Myth or Truth? Accepting Cultural Differences for a Global Mindset

A guest post by Deborah Cochran

ESOL Teacher for grades K-5 at Craig Elementary School, Parkway School District in St. Louis, MO

Imagine Learning now publishes monthly guest posts in order to stimulate conversations about K12 education across the country. Opinions expressed herein are those of the individual author and may not necessarily reflect the official opinion of Imagine Learning.

*The following article is an updated version of a prior post by the author.

 

Multiculturalism is a hot topic in education today; just ask any teacher.

As more multicultural students enter the classroom, educators have to continually challenge old ways of thinking about culture. But where to start?

Like it or not, most assumptions about other cultures arise from cultural stereotypes or complete myths. And debunking those myths is an important first step when entering the pathway to a global mindset.

Multicultural celebration, Cochran, Imagine This, global

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How Do You Say Your Name? Thoughts on Student Identity

My Name My Identity, Imagine Learning blog, name pronunciation, classroom, teachers, educatorsA new boy shows up at school. As he walks through the classroom door, the teacher welcomes him by saying, “Tell us your name.”

The boy, who has just moved to America from the Philippines, announces his name as Banoy Pamatmat. Whereupon the teacher asks, “Could you repeat that?”

Welcome to an increasingly common scenario in today’s schools.

As more immigrants relocate to America, educators encounter a wider array of new names and faces. And many of those names are challenging to pronounce. Read more »

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Skip the Apples–Here’s What Teachers Really Want

Teacher appreciation, Imagine This, Imagine Learning blog, plastic letters, thank you giftsIt’s that time of year when eager young students come to class with teacher gifts in hand. Those gifts might be anything from a fruit basket to a plate of brownies to a homemade card.

Do teachers appreciate these gifts? Of course. But do they use them? Not always.

The truth is, most teachers are just happy to be recognized for what they do. Still, it’s hard to be completely thrilled by another “World’s Greatest Teacher” mug. Or by anything that remotely resembles an apple.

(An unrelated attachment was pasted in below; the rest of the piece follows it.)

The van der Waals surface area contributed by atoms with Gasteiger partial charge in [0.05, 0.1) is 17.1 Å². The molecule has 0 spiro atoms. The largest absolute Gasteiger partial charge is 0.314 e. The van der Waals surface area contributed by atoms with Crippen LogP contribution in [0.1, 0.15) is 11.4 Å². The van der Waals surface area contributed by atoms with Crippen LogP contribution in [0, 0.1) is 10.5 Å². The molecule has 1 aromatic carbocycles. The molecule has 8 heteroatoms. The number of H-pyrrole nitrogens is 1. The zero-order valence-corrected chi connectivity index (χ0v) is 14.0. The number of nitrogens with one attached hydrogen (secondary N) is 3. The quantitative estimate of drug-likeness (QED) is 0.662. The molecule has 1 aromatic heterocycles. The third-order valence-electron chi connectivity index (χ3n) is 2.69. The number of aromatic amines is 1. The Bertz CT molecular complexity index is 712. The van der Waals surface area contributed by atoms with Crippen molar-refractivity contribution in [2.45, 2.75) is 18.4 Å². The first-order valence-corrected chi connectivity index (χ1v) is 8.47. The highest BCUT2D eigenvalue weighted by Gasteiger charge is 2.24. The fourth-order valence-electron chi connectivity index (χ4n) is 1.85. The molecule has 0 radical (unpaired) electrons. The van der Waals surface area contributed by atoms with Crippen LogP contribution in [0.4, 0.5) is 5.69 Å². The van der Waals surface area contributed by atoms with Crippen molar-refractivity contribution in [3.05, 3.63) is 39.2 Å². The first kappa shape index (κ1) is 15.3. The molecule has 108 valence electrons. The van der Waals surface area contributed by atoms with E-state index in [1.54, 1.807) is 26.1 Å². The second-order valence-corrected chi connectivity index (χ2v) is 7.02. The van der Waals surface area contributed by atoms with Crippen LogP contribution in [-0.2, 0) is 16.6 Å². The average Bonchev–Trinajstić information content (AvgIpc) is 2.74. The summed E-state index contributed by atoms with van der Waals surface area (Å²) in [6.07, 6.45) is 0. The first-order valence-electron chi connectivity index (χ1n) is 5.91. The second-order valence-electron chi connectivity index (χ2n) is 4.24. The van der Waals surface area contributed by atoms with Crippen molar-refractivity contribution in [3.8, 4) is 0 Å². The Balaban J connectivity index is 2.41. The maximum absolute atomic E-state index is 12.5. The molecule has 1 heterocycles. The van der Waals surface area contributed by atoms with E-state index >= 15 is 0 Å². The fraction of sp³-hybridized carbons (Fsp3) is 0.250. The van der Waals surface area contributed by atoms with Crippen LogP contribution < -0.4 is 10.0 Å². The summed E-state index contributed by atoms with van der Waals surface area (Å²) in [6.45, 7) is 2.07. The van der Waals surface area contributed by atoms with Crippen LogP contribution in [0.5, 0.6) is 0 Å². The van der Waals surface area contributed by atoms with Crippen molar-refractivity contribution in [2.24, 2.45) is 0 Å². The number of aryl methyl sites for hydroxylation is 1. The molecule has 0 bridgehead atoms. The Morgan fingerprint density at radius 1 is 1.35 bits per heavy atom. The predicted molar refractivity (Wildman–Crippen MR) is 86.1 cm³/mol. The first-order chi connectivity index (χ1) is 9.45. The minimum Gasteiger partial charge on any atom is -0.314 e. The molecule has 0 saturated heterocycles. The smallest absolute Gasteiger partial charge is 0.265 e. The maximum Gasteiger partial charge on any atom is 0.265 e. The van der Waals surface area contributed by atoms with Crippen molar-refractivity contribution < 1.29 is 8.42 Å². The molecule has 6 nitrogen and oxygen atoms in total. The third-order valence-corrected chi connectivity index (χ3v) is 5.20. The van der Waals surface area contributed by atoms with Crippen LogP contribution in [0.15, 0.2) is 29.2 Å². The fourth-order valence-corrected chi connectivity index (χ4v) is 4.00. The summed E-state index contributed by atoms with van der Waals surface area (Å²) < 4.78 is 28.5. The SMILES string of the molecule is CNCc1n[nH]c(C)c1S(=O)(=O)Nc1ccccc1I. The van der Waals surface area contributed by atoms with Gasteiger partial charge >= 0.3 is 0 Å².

Top-rated teacher gifts can be simple

Parents should be credited for wanting to show appreciation to their child’s teacher. But instead of another scented candle, bottle of lotion, or expensive art piece, why not choose: Read more »

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Meeting the Needs of Secondary Newcomer ELLs Through A Rigorous Curriculum

A guest post 

Teresa Vignaroli, ELL Supervisor, Loudoun County Public Schools, Virginia; Julie Baye, ELL School Improvement and Accountability Specialist, Loudoun County Public Schools, Virginia; Giuliana Jahnsen Lewis, ELL Staff Development Trainer, Loudoun County Public Schools, Virginia

Imagine Learning now publishes monthly guest posts in order to stimulate conversations about K12 education across the country. Opinions expressed herein are those of the individual author(s) and may not necessarily reflect the official opinion of Imagine Learning.

 

Imagine Learning secondary ELLs blog photo of Kandahari girls Vignaroli and Jahnsen LewisLike many other districts in the nation, Loudoun County Public Schools has experienced an influx of older English Language Learners (ELLs).

Currently, nearly twenty-seven percent of our high school ELLs are proficiency level 1 students; forty-five percent are combined proficiency levels 1 and 2 students.

These students bring a myriad of situations and challenges that include varying ethnic backgrounds, low socioeconomic status, differing levels of formal education, and special needs status.

The varying language learner types and their unique needs indicate that there is no one-size-fits-all service delivery model nor one intervention that addresses, in its entirety, the best practices in service delivery models for high school ELLs.

Research, however, indicates that ELLs must have access to standards-aligned curriculum that is rigorous and grade-level appropriate. Read more »

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The Importance of Multicultural Equity in Education

A guest post by Colleen Chung

Teaching Coordinator for ELL,Title 1, & 21st Century Grant – Alvah Scott Elementary School (Aiea, HI)

Imagine Learning now publishes monthly guest posts in order to stimulate conversations about K12 education across the country. Opinions expressed herein are those of the individual author and may not necessarily reflect the official opinion of Imagine Learning.

 

My husband is Hawaiian, Chinese, Japanese, and Portuguese, while I am third-generation Irish. As a diverse couple, we decided that when we had children, we would raise them here in Hawaii, the state of Aloha.

Interestingly, our family’s multicultural trends don’t stop there.

My daughter just married a man from Norway and we expect their children to speak both Norwegian and English. Their wedding represented families from four continents.

Diversity is the American way! It not only helps us learn from each other, but it also inspires greatness, as you will see from the following example.

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